Israel's Lapid: Holocaust School Trips Nixed Over Poland's Demand to Sway Narrative

The foreign minister nixes Israeli tours after Poland says groups must not claim Polish involvement in Holocaust, in latest diplomatic spat between two countries

Young Jews take part in the 'March of the Living' demonstration, in the former Nazi death camp Auschwitz-Birkenau, in 2006.
Young Jews take part in the 'March of the Living' demonstration, in the former Nazi death camp Auschwitz-Birkenau, in 2006.Credit: AFP

Israeli Foreign Minister Yair Lapid said on Wednesday that organized Holocaust-education missions for Israeli teenagers to Poland this summer had been canceled after the Polish government sought to interfere with the content of the tours.

Warsaw is saying that the terms of Poland’s “Holocaust Law,” under which those who assert that there was any Polish involvement in the Holocaust face prison time, must apply to the content of the Israeli tours in the country.

On Tuesday, Israel's Education Ministry said it was cancelling the youth missions to Poland due to a dispute with Poland's government related to the carrying of weapons by Israeli security personnel on Polish soil.

In reference to the "Holocaust Law," Lapid said: “One of the effects of the law is the fact that the Poles wanted to deal with the contents of the missions. They wanted to tell us what is allowed and what isn’t allowed to Israeli children traveling to Poland.

“We can’t agree to that. It won’t happen. Indeed, it puts this summer’s travel into jeopardy. Originally, it was a decision made by the education minister, but its implications are also clear at the diplomatic level.”

Lapid noted that recently “there had been, in fact, a certain improvement in relations with Poland, because we cooperated in regard to activities on the border with Ukraine. They helped us get Israelis and Jews out of Ukraine when the war began, and we appreciate that.”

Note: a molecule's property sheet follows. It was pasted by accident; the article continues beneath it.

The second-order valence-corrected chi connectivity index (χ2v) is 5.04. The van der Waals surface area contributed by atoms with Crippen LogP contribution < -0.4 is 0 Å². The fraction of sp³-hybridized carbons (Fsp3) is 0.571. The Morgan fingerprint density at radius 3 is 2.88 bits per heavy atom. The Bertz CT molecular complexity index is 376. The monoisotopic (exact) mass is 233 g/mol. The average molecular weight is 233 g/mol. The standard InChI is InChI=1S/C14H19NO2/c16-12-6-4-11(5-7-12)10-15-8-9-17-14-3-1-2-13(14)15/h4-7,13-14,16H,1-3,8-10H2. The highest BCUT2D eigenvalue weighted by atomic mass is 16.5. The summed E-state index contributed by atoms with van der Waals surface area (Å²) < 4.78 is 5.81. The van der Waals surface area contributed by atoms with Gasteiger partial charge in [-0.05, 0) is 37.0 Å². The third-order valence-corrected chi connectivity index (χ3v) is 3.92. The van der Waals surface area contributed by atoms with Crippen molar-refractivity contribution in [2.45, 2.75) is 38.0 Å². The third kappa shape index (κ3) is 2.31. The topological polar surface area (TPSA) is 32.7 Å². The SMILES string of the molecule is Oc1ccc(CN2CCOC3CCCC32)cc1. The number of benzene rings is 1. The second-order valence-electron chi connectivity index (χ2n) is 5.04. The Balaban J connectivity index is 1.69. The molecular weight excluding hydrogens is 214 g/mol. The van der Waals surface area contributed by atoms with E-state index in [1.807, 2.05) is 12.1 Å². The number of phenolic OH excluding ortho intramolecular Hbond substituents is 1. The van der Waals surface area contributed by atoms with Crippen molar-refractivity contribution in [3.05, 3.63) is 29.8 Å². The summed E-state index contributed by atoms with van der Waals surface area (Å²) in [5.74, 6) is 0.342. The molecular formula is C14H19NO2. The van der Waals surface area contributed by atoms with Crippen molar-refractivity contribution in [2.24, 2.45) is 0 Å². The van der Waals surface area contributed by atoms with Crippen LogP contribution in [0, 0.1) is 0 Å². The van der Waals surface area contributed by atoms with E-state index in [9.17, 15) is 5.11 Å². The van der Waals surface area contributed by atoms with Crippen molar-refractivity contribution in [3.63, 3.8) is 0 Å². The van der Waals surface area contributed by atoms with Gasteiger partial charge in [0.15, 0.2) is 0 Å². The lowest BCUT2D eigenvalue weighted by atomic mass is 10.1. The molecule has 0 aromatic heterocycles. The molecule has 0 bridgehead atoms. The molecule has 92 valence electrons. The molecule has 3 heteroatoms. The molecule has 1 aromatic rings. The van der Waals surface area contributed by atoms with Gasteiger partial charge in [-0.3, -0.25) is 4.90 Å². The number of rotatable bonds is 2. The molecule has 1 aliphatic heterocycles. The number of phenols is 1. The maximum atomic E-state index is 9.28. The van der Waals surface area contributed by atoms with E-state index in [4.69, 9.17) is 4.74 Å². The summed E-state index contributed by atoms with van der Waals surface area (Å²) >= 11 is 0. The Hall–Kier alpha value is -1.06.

The current dispute around the missions to Poland is the latest in a series between the two countries over a variety of Holocaust-related issues.

In 2018, Poland passed a law that in Israel came to be known as the “Shoah Law,” which called for prison time for anyone asserting that Poles were in any way involved in the Holocaust. Facing sharp criticism for the law, the prime ministers of the two countries at the time—Israel’s Benjamin Netanyahu and Poland’s Mateusz Morawiecki—made a controversial joint statement in which Israel adopted part of the Polish narrative that stressed the role of Poles in rescuing Jews during the Holocaust and played down their role in hunting down and murdering them.

That statement also met with criticism, among others by Israel’s Yad Vashem Holocaust memorial center. Lapid condemned it and last year announced that it “was not in force.”

A year ago, Poland’s parliament approved a law that placed limits on the ability of Jews to seek restoration of property they owned before the outbreak of World War II that was seized by the Nazis and later nationalized under communist rule. The law sparked a diplomatic crisis with Israel.

The two laws harmed bilateral relations, encouraged antisemitic sloganeering by Poles on the far right and led to right-wing Polish politicians to adopt a more hostile tone toward Israel. Demands to interfere with the content of Israeli tours marks a further deterioration in ties between the two countries.

Polish officials have called to involve their authorities in the content of Israel's Holocaust tours for several years, as part of Poland's efforts to correct what it saw as distortions of history that portrayed the country in a negative light – as in part responsible for the Holocaust.

In addition, they said the world – in particular Israel – had failed to recognize the degree of Polish suffering during World War II or the efforts by individual Poles and Polish organizations to rescue Jews.

Israel saw these Polish claims as an attempt to rewrite history and distort the memory of the Holocaust, with the aim of easing the conscience of Poles and removing the stains of their past.

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